I am pleased to have the opportunity to raise this issue.
I congratulate the Children's Rights Alliance on the excellent work it is doing. Unfortunately, I congratulate it on a day when we have to condemn the Government's decision to target children and the poorest and sickest in society by axing its promise to extend the medical card scheme to an extra 200,000 people. These cuts are being introduced at a time when casualty and prescription charges have been increased. The commitment given in the health strategy just a year ago is one of many reneged on by the Government.
It is unfortunate that those on the lowest income, as low as €130 a week, should be targeted to pay for the Government's mishandling of the nation's finances. Not alone is eligibility not being expanded but medical cards are being withdrawn from people at a time when the Government is increasing charges for health care and medicines. It is counter productive to deny access to primary care. Early intervention can save thousands of euro in hospital costs.
The Estimates for the Department of Health and Children indicate that many of the services that relate to children, such as dental, ophthalmic and aural services and pre-school support schemes have benefited by only 5% while medical inflation is at 10%. The domiciliary care allowance and maternity grant have been increased by only 1%. In effect, these are cuts in services to children.
The UN convention on the rights of the child states that every child has the right to an adequate standard of living and that states party to the convention have an obligation to ensure children are able to fully develop their human potential. Ireland is a State party to the convention, having ratified the human rights treaty in 1992. At least 8% of Irish children live in constant poverty. That means they live in a household with an income below 60% of average disposable income and experience enforced basic deprivation. Approximately 24% of Irish children lived in relative income poverty in 2000 with a household income of below 50% of the average disposable income.
A recent conference on child poverty featured the launch of a major study on ending child poverty in rich countries and found that employment based strategies alone cannot be relied on to eliminate poverty. The conference, which drew together Irish and international experts on poverty and social development, called for the expansion of a universal child benefit payment combined with targeted supplementary payments for disadvantaged families. More than any other group in society children are vulnerable to the negative impact of spending and tax policy decisions made during periods of financial crisis. This is particularly true for children who live in poverty, for those with special needs and for those who can secure their fundamental human rights only if and when the Government meets its obligations.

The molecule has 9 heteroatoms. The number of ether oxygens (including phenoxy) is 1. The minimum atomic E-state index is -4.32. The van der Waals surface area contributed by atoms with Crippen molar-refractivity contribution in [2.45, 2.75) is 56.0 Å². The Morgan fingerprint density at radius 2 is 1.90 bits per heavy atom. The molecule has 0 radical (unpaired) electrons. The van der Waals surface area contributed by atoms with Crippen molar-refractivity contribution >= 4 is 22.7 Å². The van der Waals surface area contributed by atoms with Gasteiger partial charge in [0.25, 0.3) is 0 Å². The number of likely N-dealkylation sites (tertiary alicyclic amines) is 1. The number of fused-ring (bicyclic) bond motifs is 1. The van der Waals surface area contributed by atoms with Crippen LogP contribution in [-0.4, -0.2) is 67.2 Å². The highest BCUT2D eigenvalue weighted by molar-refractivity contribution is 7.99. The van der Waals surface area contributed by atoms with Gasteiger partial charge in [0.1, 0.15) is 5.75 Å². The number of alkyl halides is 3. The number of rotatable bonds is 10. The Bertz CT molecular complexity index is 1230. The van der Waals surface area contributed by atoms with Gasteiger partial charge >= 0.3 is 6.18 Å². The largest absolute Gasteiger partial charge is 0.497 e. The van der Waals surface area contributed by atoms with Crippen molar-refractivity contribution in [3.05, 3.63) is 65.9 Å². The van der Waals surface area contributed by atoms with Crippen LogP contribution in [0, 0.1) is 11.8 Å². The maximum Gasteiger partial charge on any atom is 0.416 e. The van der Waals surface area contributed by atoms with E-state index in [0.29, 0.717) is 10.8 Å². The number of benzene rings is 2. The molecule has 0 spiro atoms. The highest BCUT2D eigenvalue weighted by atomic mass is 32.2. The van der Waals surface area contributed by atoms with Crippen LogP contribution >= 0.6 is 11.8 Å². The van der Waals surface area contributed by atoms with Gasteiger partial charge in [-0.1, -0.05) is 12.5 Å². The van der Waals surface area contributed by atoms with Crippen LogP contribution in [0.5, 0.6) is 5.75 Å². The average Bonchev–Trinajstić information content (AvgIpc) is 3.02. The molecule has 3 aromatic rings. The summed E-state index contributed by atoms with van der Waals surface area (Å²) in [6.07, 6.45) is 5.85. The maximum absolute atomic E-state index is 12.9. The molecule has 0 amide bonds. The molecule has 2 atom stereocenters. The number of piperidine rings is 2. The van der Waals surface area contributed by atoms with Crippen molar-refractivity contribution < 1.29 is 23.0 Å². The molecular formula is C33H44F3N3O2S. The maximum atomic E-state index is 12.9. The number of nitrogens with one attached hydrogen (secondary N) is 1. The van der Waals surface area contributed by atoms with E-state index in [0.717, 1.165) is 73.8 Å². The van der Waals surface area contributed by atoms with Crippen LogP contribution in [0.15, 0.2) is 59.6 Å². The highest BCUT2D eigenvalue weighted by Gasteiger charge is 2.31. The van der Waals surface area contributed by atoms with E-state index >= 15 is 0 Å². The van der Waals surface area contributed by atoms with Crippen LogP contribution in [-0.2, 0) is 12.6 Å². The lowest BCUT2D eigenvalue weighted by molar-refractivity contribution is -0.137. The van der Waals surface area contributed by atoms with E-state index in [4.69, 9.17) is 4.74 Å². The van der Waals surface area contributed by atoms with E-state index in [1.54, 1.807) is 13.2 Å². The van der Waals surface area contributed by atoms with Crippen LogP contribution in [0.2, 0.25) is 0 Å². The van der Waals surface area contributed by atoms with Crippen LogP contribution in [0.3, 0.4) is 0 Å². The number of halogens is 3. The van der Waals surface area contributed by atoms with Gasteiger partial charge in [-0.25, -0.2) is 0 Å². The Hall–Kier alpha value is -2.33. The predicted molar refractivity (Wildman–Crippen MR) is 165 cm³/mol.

Recently there has been a succession of announcements and proposals which are inconsistent with the best interests of children and if implemented they will undermine and potentially reverse a number of national policies and commitments relating to children. Cuts in programmes for those with educational disadvantage, cancellation of the extension of the medical card to hundreds of thousands of families who live in poverty, shelving much of the health strategy and the suggestion that child benefit be taxed are but a few of the announced or reported cuts that involve the rights and welfare of children. In this environment virtually every element of the national children's strategy and the national anti-poverty strategy requiring public expenditure is at risk and in need of defensive campaigns to preserve some degree of what was promised or what exists already.
A group of three wise men, whose views on children's rights and needs are unknown, have been asked to undertake a review of all Government spending, including that on programmes which affect children. Another group has been established to examine tax policy. At 3.20 p.m. today the Children's Rights Alliance condemned the Government's decision to break its promise to provide medical cards and Mr. Dooley stated, "We try to teach our children the importance of keeping our promises. What are they to think when they hear that the Government is breaking its promise to them, the children? What kind of example is that to set for children?"
We are disappointed the increase in the Health Estimates for mental health services is just 5% at a time when medical inflation is at 10%. That is, effectively, a cut of 5%.